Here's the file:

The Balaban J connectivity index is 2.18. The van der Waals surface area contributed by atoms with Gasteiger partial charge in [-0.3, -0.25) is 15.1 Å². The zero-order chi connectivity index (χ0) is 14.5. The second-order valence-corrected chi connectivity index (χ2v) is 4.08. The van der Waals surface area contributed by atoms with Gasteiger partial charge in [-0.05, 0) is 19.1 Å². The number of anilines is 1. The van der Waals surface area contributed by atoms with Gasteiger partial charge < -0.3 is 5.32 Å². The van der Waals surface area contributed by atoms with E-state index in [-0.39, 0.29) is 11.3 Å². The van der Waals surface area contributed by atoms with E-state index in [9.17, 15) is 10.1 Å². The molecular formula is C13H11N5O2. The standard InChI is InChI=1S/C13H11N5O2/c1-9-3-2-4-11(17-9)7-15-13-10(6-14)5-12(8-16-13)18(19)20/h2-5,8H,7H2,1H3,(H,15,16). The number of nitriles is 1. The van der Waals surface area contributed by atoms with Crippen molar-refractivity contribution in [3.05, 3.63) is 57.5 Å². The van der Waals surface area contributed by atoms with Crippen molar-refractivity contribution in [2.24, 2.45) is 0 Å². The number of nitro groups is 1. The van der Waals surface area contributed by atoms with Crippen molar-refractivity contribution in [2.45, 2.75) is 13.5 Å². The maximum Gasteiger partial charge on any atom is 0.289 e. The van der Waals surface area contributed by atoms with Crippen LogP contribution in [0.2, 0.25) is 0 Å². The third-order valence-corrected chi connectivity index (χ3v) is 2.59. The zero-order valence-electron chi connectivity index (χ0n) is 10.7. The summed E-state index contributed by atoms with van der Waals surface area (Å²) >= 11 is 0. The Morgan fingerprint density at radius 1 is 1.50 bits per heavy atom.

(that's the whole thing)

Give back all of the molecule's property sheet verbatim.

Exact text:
The Balaban J connectivity index is 2.18. The van der Waals surface area contributed by atoms with Gasteiger partial charge in [-0.3, -0.25) is 15.1 Å². The zero-order chi connectivity index (χ0) is 14.5. The second-order valence-corrected chi connectivity index (χ2v) is 4.08. The van der Waals surface area contributed by atoms with Gasteiger partial charge in [-0.05, 0) is 19.1 Å². The number of anilines is 1. The van der Waals surface area contributed by atoms with Gasteiger partial charge < -0.3 is 5.32 Å². The van der Waals surface area contributed by atoms with E-state index in [-0.39, 0.29) is 11.3 Å². The van der Waals surface area contributed by atoms with E-state index in [9.17, 15) is 10.1 Å². The molecular formula is C13H11N5O2. The standard InChI is InChI=1S/C13H11N5O2/c1-9-3-2-4-11(17-9)7-15-13-10(6-14)5-12(8-16-13)18(19)20/h2-5,8H,7H2,1H3,(H,15,16). The number of nitriles is 1. The van der Waals surface area contributed by atoms with Crippen molar-refractivity contribution in [3.05, 3.63) is 57.5 Å². The van der Waals surface area contributed by atoms with Crippen molar-refractivity contribution in [2.24, 2.45) is 0 Å². The number of nitro groups is 1. The van der Waals surface area contributed by atoms with Crippen molar-refractivity contribution in [2.45, 2.75) is 13.5 Å². The maximum Gasteiger partial charge on any atom is 0.289 e. The van der Waals surface area contributed by atoms with Crippen LogP contribution in [0.2, 0.25) is 0 Å². The third-order valence-corrected chi connectivity index (χ3v) is 2.59. The zero-order valence-electron chi connectivity index (χ0n) is 10.7. The summed E-state index contributed by atoms with van der Waals surface area (Å²) >= 11 is 0. The Morgan fingerprint density at radius 1 is 1.50 bits per heavy atom.